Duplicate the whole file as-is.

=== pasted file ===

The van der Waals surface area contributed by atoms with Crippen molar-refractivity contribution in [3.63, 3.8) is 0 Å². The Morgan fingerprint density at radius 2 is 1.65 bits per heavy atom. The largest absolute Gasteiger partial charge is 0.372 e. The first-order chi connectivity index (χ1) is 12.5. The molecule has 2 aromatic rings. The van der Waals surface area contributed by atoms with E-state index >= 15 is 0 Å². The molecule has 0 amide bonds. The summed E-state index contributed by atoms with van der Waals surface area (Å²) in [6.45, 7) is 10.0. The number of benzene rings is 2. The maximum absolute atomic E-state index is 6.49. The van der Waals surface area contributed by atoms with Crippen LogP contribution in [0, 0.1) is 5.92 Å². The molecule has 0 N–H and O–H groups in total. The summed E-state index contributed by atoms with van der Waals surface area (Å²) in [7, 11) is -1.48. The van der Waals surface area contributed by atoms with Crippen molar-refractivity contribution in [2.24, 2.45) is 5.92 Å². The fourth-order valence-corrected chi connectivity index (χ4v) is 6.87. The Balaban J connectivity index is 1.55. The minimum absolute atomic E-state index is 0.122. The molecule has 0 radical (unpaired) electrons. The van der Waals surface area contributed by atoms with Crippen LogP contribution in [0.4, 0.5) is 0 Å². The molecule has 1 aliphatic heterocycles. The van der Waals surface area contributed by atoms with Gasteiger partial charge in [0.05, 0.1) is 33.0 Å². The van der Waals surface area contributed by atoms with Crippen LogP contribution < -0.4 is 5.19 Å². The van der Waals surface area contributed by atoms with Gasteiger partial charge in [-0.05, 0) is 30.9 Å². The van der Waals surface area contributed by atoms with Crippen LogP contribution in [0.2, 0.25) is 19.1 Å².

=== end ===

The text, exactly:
The van der Waals surface area contributed by atoms with Crippen molar-refractivity contribution in [3.63, 3.8) is 0 Å². The Morgan fingerprint density at radius 2 is 1.65 bits per heavy atom. The largest absolute Gasteiger partial charge is 0.372 e. The first-order chi connectivity index (χ1) is 12.5. The molecule has 2 aromatic rings. The van der Waals surface area contributed by atoms with E-state index >= 15 is 0 Å². The molecule has 0 amide bonds. The summed E-state index contributed by atoms with van der Waals surface area (Å²) in [6.45, 7) is 10.0. The number of benzene rings is 2. The maximum absolute atomic E-state index is 6.49. The van der Waals surface area contributed by atoms with Crippen LogP contribution in [0, 0.1) is 5.92 Å². The molecule has 0 N–H and O–H groups in total. The summed E-state index contributed by atoms with van der Waals surface area (Å²) in [7, 11) is -1.48. The van der Waals surface area contributed by atoms with Crippen molar-refractivity contribution in [2.24, 2.45) is 5.92 Å². The fourth-order valence-corrected chi connectivity index (χ4v) is 6.87. The Balaban J connectivity index is 1.55. The minimum absolute atomic E-state index is 0.122. The molecule has 0 radical (unpaired) electrons. The van der Waals surface area contributed by atoms with Crippen LogP contribution in [0.4, 0.5) is 0 Å². The molecule has 1 aliphatic heterocycles. The van der Waals surface area contributed by atoms with Gasteiger partial charge in [0.05, 0.1) is 33.0 Å². The van der Waals surface area contributed by atoms with Crippen LogP contribution < -0.4 is 5.19 Å². The van der Waals surface area contributed by atoms with Gasteiger partial charge in [-0.05, 0) is 30.9 Å². The van der Waals surface area contributed by atoms with Crippen LogP contribution in [0.2, 0.25) is 19.1 Å².